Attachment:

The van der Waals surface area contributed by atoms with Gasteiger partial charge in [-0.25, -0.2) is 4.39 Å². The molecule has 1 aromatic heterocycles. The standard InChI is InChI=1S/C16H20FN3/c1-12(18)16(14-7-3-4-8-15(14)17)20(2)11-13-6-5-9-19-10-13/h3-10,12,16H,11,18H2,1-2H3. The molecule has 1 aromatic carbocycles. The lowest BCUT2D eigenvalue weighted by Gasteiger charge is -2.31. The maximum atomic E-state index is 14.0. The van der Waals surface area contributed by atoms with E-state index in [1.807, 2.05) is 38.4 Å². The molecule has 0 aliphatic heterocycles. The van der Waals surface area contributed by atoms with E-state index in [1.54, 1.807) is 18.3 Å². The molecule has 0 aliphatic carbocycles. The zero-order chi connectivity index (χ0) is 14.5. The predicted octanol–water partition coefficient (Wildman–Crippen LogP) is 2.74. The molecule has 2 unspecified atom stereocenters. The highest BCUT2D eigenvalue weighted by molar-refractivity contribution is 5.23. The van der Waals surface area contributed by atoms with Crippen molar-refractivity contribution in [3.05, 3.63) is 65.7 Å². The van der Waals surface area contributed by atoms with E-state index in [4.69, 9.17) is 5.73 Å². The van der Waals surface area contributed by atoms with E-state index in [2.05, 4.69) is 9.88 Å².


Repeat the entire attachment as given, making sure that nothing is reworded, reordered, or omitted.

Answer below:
The van der Waals surface area contributed by atoms with Gasteiger partial charge in [-0.25, -0.2) is 4.39 Å². The molecule has 1 aromatic heterocycles. The standard InChI is InChI=1S/C16H20FN3/c1-12(18)16(14-7-3-4-8-15(14)17)20(2)11-13-6-5-9-19-10-13/h3-10,12,16H,11,18H2,1-2H3. The molecule has 1 aromatic carbocycles. The lowest BCUT2D eigenvalue weighted by Gasteiger charge is -2.31. The maximum atomic E-state index is 14.0. The van der Waals surface area contributed by atoms with E-state index in [1.807, 2.05) is 38.4 Å². The molecule has 0 aliphatic heterocycles. The van der Waals surface area contributed by atoms with E-state index in [1.54, 1.807) is 18.3 Å². The molecule has 0 aliphatic carbocycles. The zero-order chi connectivity index (χ0) is 14.5. The predicted octanol–water partition coefficient (Wildman–Crippen LogP) is 2.74. The molecule has 2 unspecified atom stereocenters. The highest BCUT2D eigenvalue weighted by molar-refractivity contribution is 5.23. The van der Waals surface area contributed by atoms with Crippen molar-refractivity contribution in [3.05, 3.63) is 65.7 Å². The van der Waals surface area contributed by atoms with E-state index in [4.69, 9.17) is 5.73 Å². The van der Waals surface area contributed by atoms with E-state index in [2.05, 4.69) is 9.88 Å².